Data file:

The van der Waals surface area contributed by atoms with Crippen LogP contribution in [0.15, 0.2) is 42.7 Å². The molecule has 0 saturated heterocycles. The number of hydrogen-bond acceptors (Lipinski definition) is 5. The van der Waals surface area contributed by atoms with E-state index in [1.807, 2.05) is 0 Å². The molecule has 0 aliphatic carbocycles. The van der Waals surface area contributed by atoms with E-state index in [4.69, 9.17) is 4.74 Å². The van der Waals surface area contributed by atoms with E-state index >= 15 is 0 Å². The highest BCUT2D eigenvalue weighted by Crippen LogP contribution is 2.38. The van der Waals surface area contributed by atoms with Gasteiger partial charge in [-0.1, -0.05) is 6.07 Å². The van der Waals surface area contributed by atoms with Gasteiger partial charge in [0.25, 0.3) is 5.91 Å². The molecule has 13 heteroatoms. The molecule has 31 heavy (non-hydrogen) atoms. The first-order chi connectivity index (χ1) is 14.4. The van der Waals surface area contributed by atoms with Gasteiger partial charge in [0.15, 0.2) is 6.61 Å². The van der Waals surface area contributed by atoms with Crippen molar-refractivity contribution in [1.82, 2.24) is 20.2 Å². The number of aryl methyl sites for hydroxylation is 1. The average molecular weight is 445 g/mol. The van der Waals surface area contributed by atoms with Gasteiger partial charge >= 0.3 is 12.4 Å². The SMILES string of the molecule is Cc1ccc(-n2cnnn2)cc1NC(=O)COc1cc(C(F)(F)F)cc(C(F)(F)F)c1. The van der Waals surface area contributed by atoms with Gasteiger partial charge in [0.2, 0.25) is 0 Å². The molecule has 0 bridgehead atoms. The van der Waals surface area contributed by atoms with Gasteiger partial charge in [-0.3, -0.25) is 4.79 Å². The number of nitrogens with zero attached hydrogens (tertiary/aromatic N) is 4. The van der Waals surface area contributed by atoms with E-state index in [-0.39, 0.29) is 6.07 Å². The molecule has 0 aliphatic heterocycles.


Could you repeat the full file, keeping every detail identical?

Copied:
The van der Waals surface area contributed by atoms with Crippen LogP contribution in [0.15, 0.2) is 42.7 Å². The molecule has 0 saturated heterocycles. The number of hydrogen-bond acceptors (Lipinski definition) is 5. The van der Waals surface area contributed by atoms with E-state index in [1.807, 2.05) is 0 Å². The molecule has 0 aliphatic carbocycles. The van der Waals surface area contributed by atoms with E-state index in [4.69, 9.17) is 4.74 Å². The van der Waals surface area contributed by atoms with E-state index >= 15 is 0 Å². The highest BCUT2D eigenvalue weighted by Crippen LogP contribution is 2.38. The van der Waals surface area contributed by atoms with Gasteiger partial charge in [-0.1, -0.05) is 6.07 Å². The van der Waals surface area contributed by atoms with Gasteiger partial charge in [0.25, 0.3) is 5.91 Å². The molecule has 13 heteroatoms. The molecule has 31 heavy (non-hydrogen) atoms. The first-order chi connectivity index (χ1) is 14.4. The van der Waals surface area contributed by atoms with Gasteiger partial charge in [0.15, 0.2) is 6.61 Å². The van der Waals surface area contributed by atoms with Crippen molar-refractivity contribution in [1.82, 2.24) is 20.2 Å². The number of aryl methyl sites for hydroxylation is 1. The average molecular weight is 445 g/mol. The van der Waals surface area contributed by atoms with Gasteiger partial charge >= 0.3 is 12.4 Å². The SMILES string of the molecule is Cc1ccc(-n2cnnn2)cc1NC(=O)COc1cc(C(F)(F)F)cc(C(F)(F)F)c1. The van der Waals surface area contributed by atoms with Gasteiger partial charge in [0.2, 0.25) is 0 Å². The molecule has 0 bridgehead atoms. The van der Waals surface area contributed by atoms with Gasteiger partial charge in [-0.3, -0.25) is 4.79 Å². The number of nitrogens with zero attached hydrogens (tertiary/aromatic N) is 4. The van der Waals surface area contributed by atoms with E-state index in [-0.39, 0.29) is 6.07 Å². The molecule has 0 aliphatic heterocycles.